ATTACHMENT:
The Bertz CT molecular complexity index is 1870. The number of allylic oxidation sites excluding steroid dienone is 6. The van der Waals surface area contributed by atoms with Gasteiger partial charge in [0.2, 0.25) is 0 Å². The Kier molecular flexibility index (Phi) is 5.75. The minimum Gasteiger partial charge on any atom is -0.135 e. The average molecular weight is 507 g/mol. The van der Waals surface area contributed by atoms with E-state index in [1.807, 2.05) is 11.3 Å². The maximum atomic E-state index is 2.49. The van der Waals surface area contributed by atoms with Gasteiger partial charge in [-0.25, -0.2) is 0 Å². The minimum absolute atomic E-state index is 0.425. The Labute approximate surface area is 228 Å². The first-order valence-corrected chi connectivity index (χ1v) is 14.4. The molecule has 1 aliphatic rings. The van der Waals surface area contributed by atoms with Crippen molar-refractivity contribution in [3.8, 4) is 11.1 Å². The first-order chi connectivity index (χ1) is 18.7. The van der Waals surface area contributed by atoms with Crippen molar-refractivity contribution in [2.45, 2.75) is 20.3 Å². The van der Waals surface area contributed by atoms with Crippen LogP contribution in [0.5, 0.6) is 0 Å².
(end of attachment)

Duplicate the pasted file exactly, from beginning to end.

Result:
The Bertz CT molecular complexity index is 1870. The number of allylic oxidation sites excluding steroid dienone is 6. The van der Waals surface area contributed by atoms with Gasteiger partial charge in [0.2, 0.25) is 0 Å². The Kier molecular flexibility index (Phi) is 5.75. The minimum Gasteiger partial charge on any atom is -0.135 e. The average molecular weight is 507 g/mol. The van der Waals surface area contributed by atoms with E-state index in [1.807, 2.05) is 11.3 Å². The maximum atomic E-state index is 2.49. The van der Waals surface area contributed by atoms with Gasteiger partial charge in [-0.25, -0.2) is 0 Å². The minimum absolute atomic E-state index is 0.425. The Labute approximate surface area is 228 Å². The first-order valence-corrected chi connectivity index (χ1v) is 14.4. The molecule has 1 aliphatic rings. The van der Waals surface area contributed by atoms with Crippen molar-refractivity contribution in [3.8, 4) is 11.1 Å². The first-order chi connectivity index (χ1) is 18.7. The van der Waals surface area contributed by atoms with Crippen molar-refractivity contribution in [2.45, 2.75) is 20.3 Å². The van der Waals surface area contributed by atoms with Crippen LogP contribution in [0.5, 0.6) is 0 Å².